There were but eight Indians marched in company with me that morning
from the camp. The other eight took some other route, and never fell in
with us again, until some time after we got to their towns. We had
marched about three or four miles from that camp when Vallis arrived at
the fort, about six miles from where they caught me, where they fired a
swivel to alarm the people who were out of the fort--when the Indians
heard the swivel they were very much alarmed, and all looked that way
and hallowed yough, yough. They then commenced running, and run in a
pretty smart trot of a run for five or six miles before they halted, and
then walked very fast until about 2 o'clock in the afternoon, when they
separated, I supposed to hunt, having nothing to eat. The old chief and
one of the other Indians kept on a straight course with me, we traveled
about three miles, when we got a little way into a small prairie and
halted about fifteen minutes, there one of the party fell in with us, he
had killed a bear and brought as much of the meat with him as he could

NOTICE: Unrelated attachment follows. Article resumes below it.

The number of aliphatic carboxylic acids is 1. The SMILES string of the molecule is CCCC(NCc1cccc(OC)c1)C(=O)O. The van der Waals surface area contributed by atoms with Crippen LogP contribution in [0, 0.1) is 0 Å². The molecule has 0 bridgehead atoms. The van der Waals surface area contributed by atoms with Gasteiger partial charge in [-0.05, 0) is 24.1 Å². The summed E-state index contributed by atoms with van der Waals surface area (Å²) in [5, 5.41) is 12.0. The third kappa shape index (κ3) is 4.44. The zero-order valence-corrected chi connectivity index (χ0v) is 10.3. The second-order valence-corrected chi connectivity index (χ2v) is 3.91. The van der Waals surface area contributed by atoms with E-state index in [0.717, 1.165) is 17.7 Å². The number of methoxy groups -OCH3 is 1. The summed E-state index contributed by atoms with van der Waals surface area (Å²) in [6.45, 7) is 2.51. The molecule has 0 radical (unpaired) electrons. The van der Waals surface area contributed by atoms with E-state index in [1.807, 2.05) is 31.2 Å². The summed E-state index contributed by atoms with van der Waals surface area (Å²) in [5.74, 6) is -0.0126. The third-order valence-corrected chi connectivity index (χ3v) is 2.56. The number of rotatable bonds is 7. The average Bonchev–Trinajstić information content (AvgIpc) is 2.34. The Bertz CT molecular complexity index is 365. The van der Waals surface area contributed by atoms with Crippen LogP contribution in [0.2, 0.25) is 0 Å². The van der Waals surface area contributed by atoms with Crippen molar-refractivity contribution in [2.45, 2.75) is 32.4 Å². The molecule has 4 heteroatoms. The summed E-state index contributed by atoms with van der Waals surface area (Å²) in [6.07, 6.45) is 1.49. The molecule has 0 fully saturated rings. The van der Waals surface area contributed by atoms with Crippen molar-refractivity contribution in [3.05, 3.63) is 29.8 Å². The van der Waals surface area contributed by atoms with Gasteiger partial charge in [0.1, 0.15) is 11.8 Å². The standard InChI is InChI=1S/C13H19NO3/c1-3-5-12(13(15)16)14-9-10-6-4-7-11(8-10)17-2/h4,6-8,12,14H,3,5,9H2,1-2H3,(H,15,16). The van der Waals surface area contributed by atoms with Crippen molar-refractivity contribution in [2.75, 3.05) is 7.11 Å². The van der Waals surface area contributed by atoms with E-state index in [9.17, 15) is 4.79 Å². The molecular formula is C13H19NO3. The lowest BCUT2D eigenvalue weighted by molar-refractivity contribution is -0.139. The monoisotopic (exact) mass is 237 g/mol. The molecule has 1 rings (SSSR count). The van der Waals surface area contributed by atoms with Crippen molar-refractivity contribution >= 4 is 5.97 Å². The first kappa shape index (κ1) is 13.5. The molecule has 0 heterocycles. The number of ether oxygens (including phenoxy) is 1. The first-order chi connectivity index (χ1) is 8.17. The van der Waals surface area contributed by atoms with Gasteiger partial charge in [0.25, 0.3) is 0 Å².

carry. We then crossed the prairie and came to a large run about one
mile and a half from where we had halted to rest. By this time three
Indians had joined us. We halted there, made a fire and roasted the bear
meat, the other two Indians staid behind as spies. Whilst the meat was
cooking, the Indians held a council what they would do with the Indian
that wanted to kill me. He was a young fellow about 19 years of age and
of a different nation, being a Pottowatema. They did not want him to go
to war with them; they said he was a great coward and would not go into
danger till there was no risk to run, then he would run forward and get
the best of the plunder, and that he would not be commanded; he would do
as he pleased; was very selfish and stubborn; and was determined to kill
me if he could get a chance. They determined in their council to kill
him. 

2 comments:

MuddyValley said...

That leaves me wanting to read more!

Le Loup said...

Good Muddy, more to come.
Regards, Keith.